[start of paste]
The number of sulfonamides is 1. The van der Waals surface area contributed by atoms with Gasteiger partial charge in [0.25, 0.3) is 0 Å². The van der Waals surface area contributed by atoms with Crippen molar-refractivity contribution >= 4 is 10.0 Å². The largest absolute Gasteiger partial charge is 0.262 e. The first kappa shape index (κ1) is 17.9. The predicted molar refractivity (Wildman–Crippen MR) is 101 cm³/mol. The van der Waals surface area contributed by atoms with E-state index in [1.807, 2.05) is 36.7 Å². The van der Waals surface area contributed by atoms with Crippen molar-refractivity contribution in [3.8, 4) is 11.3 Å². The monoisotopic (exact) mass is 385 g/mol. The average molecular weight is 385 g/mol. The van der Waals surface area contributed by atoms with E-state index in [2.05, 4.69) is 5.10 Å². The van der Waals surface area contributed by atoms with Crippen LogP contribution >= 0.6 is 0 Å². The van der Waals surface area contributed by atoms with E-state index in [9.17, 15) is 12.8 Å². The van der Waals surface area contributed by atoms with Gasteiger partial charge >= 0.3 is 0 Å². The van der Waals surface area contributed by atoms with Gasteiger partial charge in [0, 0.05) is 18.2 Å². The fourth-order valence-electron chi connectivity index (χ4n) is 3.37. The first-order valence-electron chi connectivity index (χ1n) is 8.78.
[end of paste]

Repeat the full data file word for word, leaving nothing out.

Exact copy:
The number of sulfonamides is 1. The van der Waals surface area contributed by atoms with Gasteiger partial charge in [0.25, 0.3) is 0 Å². The van der Waals surface area contributed by atoms with Crippen molar-refractivity contribution >= 4 is 10.0 Å². The largest absolute Gasteiger partial charge is 0.262 e. The first kappa shape index (κ1) is 17.9. The predicted molar refractivity (Wildman–Crippen MR) is 101 cm³/mol. The van der Waals surface area contributed by atoms with E-state index in [1.807, 2.05) is 36.7 Å². The van der Waals surface area contributed by atoms with Crippen molar-refractivity contribution in [3.8, 4) is 11.3 Å². The monoisotopic (exact) mass is 385 g/mol. The average molecular weight is 385 g/mol. The van der Waals surface area contributed by atoms with E-state index in [2.05, 4.69) is 5.10 Å². The van der Waals surface area contributed by atoms with Crippen LogP contribution >= 0.6 is 0 Å². The van der Waals surface area contributed by atoms with E-state index in [9.17, 15) is 12.8 Å². The van der Waals surface area contributed by atoms with Gasteiger partial charge >= 0.3 is 0 Å². The van der Waals surface area contributed by atoms with Gasteiger partial charge in [0, 0.05) is 18.2 Å². The fourth-order valence-electron chi connectivity index (χ4n) is 3.37. The first-order valence-electron chi connectivity index (χ1n) is 8.78.